3. “I request America to look into our hearts and see that the great majority of us are not terrorists, but good and simple people. Our land is stricken with poverty because we are without education. But today, another candle of knowledge has been lit. In the name of Allah the Almighty, may it light our way out of the darkness we find ourselves in.” Syed Abbas
Syed Abbas, who had earlier been instrumental in removing a fatwa against Mortenson, gives this speech at the dedication of the Kuardu primary school in Chapter 19. At the event, which takes place in the days just after 9/11, Abbas publicly expresses the feelings of the vast number of moderate Muslims who do not hold the extremist beliefs that many Westerners think are typical of the Middle East. Rather, he shows his faith in education and his gratitude toward Mortenson and the others at the CAI involved in building schools for the children of Pakistan. He even calls upon his audience to protect the Americans and aid them in their work. Because Abbas carries the title of Supreme Shia leader in Pakistan, his words carry a great deal of weight, not only in convincing the audience to follow his directives, but also in convincing Americans that he and other peaceful Muslims are quite a large group rather than a small minority.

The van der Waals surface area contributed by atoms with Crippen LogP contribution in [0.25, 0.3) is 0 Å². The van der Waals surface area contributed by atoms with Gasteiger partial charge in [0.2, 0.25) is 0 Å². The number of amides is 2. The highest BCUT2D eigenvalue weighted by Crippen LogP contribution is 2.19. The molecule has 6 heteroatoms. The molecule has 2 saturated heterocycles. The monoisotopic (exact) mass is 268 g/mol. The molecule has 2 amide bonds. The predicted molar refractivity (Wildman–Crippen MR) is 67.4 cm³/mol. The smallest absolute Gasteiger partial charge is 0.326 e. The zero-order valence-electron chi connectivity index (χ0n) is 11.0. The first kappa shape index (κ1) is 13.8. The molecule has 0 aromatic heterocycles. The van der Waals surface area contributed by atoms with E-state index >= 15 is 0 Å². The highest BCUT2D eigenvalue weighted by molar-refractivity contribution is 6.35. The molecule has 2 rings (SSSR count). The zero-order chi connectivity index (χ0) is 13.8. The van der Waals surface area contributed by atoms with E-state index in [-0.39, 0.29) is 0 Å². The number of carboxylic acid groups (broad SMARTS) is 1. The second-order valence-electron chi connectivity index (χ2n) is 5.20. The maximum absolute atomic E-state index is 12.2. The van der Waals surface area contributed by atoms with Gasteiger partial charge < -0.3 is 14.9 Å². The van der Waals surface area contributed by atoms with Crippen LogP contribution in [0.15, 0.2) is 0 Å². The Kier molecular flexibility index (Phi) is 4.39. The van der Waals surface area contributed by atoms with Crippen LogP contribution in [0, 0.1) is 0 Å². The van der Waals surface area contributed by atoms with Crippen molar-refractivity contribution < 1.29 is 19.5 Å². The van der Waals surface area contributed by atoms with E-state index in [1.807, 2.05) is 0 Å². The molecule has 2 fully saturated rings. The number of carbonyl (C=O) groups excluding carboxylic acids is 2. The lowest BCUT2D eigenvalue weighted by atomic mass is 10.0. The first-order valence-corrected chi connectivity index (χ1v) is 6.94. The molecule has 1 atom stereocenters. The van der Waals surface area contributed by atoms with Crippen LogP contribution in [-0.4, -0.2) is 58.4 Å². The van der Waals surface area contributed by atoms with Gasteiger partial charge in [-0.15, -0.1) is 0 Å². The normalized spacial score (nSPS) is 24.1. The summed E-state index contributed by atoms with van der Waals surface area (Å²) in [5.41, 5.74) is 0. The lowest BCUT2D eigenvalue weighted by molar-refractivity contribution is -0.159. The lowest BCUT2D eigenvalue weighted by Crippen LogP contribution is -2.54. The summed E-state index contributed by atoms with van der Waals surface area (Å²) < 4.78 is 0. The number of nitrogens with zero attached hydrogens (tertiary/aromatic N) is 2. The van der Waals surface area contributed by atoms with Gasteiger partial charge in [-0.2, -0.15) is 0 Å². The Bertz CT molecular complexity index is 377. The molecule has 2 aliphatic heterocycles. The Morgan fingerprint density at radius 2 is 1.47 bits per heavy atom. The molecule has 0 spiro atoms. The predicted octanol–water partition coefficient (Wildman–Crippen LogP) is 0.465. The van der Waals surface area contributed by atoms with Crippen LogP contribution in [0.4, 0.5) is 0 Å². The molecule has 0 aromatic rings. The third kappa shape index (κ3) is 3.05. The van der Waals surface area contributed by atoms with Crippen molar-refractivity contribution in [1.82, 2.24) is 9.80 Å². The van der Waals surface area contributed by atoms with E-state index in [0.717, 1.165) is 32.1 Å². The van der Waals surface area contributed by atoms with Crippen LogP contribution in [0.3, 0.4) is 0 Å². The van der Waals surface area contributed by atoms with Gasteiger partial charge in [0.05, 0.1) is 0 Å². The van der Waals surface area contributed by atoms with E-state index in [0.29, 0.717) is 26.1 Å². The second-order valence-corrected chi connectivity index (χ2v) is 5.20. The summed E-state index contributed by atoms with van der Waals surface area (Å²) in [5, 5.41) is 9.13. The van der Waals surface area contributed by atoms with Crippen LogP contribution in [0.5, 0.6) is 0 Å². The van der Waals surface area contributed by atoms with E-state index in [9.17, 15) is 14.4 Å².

The speech, in fact, is not the first time Syed Abbas has acted as a spokesperson for moderate Islam in the book. Earlier, when Abbas is working on the project to provide fresh water to Skardu in Chapter 17, Mortenson describes him as the personification of Islam’s true teachings, which foster belief in peace and justice, not in terror. Mortenson wishes Americans could see this side of Muslim faith, and he compares the Koran, Islam’s holy scripture, with the Christian Bible and the Hebrew Torah, saying that all three teach concern for those in distress. In the later chapters of the book, Mortenson finds that his work must include educating Americans about the Pakistani people and the realities of their lives and religious beliefs. He wants people in the U.S. to realize that most Muslims share the peaceful beliefs of Syed Abbas, and like Abbas, want little more than better lives for themselves and their children.